It’s a sure sign of summer when moms and dads across the country put on their hats and drape whistles around their necks as they head out the door for the baseball, softball, and soccer fields.
It’s the season when thousands of nurses, realtors, construction workers, machinists, CEOs, financial advisors, plumbers, stay-at-home moms, managers, and administrators become coaches.
As a varsity coach of both boys and girls sports at a local high school for nearly 12 seasons, I see how important coaches are to kids of all ages.
There is a tremendous opportunity to speak into the lives young people when you’re a coach. In many cases you are not only their coach but also their teacher, counselor…and in some instances, you may even be their parent-figure.
Here are a few things I’ve learned about coaching that you should keep in mind:
1. You’re More Influential Than You Realize – Don’t underestimate your impact. If you think you are there just to teach a sport, you are missing the boat. You have a tremendous amount of influence in the lives of every single member of your team. Use it wisely.
2. Sports = Community – As adults, we desire fellowship and community. Kids are no different, and sports are one of the most common ways kids seek community. If you think of your team as a community, I guarantee it will change how you speak to your kids, what you allow kids to say to each other, and how you approach teaching the sport.
3. It’s Mostly NOT About the Sport – I love the sport I coach (tennis). By the time my kids graduate, most of them love the sport, too. In my experience, tennis is just the platform that enables me to build relationships. In the four years I have with them, the amount of time I’ll spend talking about something other than tennis outweighs the time I’ll spend talking about tennis.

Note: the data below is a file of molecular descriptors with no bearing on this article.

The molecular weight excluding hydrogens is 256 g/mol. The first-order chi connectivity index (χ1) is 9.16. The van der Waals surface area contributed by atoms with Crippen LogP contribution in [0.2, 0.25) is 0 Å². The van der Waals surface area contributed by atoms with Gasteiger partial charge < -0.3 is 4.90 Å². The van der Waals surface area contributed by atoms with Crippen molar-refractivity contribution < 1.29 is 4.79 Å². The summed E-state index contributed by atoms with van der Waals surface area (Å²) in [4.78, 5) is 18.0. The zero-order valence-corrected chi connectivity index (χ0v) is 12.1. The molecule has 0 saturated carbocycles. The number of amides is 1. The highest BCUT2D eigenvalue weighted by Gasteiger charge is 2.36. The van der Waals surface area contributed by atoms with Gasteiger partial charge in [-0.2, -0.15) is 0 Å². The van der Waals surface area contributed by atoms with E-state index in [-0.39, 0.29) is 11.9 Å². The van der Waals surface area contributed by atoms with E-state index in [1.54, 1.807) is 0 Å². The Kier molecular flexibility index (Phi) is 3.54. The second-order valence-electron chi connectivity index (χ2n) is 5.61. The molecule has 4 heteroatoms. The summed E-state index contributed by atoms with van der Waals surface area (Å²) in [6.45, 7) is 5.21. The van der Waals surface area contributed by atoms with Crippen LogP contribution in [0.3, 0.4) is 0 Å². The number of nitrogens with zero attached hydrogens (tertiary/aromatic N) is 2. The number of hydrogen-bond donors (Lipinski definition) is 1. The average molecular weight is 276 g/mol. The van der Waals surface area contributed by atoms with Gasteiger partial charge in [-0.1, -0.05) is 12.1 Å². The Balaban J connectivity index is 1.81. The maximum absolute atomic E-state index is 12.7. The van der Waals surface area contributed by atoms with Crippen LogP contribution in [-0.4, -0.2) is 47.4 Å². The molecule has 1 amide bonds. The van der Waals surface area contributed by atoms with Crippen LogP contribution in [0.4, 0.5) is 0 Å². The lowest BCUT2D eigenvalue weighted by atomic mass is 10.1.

So how can our faith play a role?
Each circumstance is going to be different. In some circumstances, coaches can not only share their faith but also encourage their kids to do the same by way of team prayer or team devotionals.
If you’re like me and work for a public school, there are boundaries that must be respected. But don’t let that discourage you!
Here are three simple ways your faith can play a role in coaching:
1. Allow Student-led Prayer
You may be prohibited from organizing prayer as a coach, but the students may do so at their discretion. Create an environment that welcomes students to step out in their faith to lead activities such as prayer before or after games.
2. Let Your Team Know About Faith-based Athletic Groups
Fellowship of Christian Athletes (FCA) or another similar group is likely in your area. Make sure your team knows about this opportunity to gather with other athletes to share and grow in their faith. If there are no Christian groups for athletes in your area, look into starting one.
3. Share Your Faith
This generation is very open about their faith. More so than my generation ever was. There have been numerous times on long van rides when I’ve been asked what I believe about God, creation, or another topic of faith. If you’re asked what or why you believe, take the opportunity to share! The key to not crossing the line is to make sure you don’t proselytize, but there is no law against sharing your viewpoint when asked.
If you enjoy working with kids, coaching can be a wonderful opportunity to influence young lives. Just remember that you don’t have to hang up your faith when you grab your whistle on the way out the door.